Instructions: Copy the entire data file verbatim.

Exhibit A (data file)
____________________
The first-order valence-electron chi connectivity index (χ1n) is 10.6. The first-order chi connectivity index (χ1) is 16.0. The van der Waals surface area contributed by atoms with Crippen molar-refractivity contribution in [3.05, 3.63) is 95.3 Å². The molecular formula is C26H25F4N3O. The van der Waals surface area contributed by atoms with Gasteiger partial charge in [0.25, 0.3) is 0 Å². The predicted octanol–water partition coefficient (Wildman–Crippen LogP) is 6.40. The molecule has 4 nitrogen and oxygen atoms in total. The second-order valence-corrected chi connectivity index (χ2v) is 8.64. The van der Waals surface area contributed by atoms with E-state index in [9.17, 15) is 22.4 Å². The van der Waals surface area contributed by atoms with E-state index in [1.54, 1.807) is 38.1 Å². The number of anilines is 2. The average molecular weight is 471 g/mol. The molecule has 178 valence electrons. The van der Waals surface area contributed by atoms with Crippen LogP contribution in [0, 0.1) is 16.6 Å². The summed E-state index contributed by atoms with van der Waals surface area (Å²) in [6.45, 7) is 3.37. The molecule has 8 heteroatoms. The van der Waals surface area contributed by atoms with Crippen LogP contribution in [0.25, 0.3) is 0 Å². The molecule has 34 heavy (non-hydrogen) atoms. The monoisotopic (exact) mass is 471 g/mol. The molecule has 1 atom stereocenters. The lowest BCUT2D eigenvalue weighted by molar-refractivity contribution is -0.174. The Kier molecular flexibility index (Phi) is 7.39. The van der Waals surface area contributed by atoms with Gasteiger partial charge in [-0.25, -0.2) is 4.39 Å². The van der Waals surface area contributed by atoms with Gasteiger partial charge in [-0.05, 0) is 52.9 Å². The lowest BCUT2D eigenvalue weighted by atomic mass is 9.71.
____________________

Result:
The first-order valence-electron chi connectivity index (χ1n) is 10.6. The first-order chi connectivity index (χ1) is 16.0. The van der Waals surface area contributed by atoms with Crippen molar-refractivity contribution in [3.05, 3.63) is 95.3 Å². The molecular formula is C26H25F4N3O. The van der Waals surface area contributed by atoms with Gasteiger partial charge in [0.25, 0.3) is 0 Å². The predicted octanol–water partition coefficient (Wildman–Crippen LogP) is 6.40. The molecule has 4 nitrogen and oxygen atoms in total. The second-order valence-corrected chi connectivity index (χ2v) is 8.64. The van der Waals surface area contributed by atoms with E-state index in [9.17, 15) is 22.4 Å². The van der Waals surface area contributed by atoms with E-state index in [1.54, 1.807) is 38.1 Å². The number of anilines is 2. The average molecular weight is 471 g/mol. The molecule has 178 valence electrons. The van der Waals surface area contributed by atoms with Crippen LogP contribution in [0, 0.1) is 16.6 Å². The summed E-state index contributed by atoms with van der Waals surface area (Å²) in [6.45, 7) is 3.37. The molecule has 8 heteroatoms. The van der Waals surface area contributed by atoms with Crippen LogP contribution in [0.25, 0.3) is 0 Å². The molecule has 34 heavy (non-hydrogen) atoms. The monoisotopic (exact) mass is 471 g/mol. The molecule has 1 atom stereocenters. The lowest BCUT2D eigenvalue weighted by molar-refractivity contribution is -0.174. The Kier molecular flexibility index (Phi) is 7.39. The van der Waals surface area contributed by atoms with Gasteiger partial charge in [-0.25, -0.2) is 4.39 Å². The van der Waals surface area contributed by atoms with Gasteiger partial charge in [-0.05, 0) is 52.9 Å². The lowest BCUT2D eigenvalue weighted by atomic mass is 9.71.